Insensitivity, A Fake Good Idea In Terms Of Perception
A critique of ataraxia.
ABC recently recounted the story of Ashlyn Blocker, a 12-year-old girl who can’t feel physical pain. Ashlyn suffers – so to say! – an extremely rare genetic disease that affects only 100 people in the world: Congenital insensitivity to pain with anhidrosis (CIPA). The disease disrupts the way the pain signal travels within the central nervous system.
Ashlyn never cried when she was young and everyone praised her parents for what a good baby they had. But the diagnosis of a painful eye condition allowed Ashlyn’s doctor to realize what syndrome she was carrying.
If insensitivity to pain is a condition that may seem desirable at first glance, it is actually very dangerous. It induces the risk of a disease or injury remaining untreated and escalating to a fatal outcome. A few cases have been reported of people with congenital insensitivity to pain passing away from untreated appendicitis. Indeed, patients with this syndrome must be monitored continuously.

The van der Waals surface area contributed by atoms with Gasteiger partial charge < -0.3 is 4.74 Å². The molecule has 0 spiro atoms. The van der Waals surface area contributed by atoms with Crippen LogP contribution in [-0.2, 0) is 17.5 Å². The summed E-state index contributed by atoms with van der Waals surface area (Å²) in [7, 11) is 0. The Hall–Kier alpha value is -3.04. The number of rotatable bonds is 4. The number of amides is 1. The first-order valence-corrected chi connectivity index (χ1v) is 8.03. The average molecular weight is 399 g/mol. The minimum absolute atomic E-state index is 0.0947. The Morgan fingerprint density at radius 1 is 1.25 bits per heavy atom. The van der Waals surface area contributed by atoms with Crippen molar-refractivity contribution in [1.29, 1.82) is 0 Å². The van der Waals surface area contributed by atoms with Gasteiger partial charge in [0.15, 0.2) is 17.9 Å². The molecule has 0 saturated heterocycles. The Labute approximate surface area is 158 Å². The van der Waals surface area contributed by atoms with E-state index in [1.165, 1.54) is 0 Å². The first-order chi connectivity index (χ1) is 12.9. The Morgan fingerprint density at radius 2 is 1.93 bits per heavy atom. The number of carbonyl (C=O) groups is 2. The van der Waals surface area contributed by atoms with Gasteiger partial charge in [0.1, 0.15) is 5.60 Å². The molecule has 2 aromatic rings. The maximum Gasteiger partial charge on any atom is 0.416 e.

This lack of physical pain perception evokes another lack of perception that relates to emotions. One school of thought professes that a manager should be a cold-hearted individual who doesn’t take into account any emotional considerations in order to focus on optimizing their team’s performance. This is as misleading an idea as the belief that insensitivity to physical pain is an enviable condition. The art of management is based on empathy. That is why any manager who is insensitive to emotion should be monitored as closely as the individuals who are insensible to physical pain.
As you must suffer to live, you must feel to manage.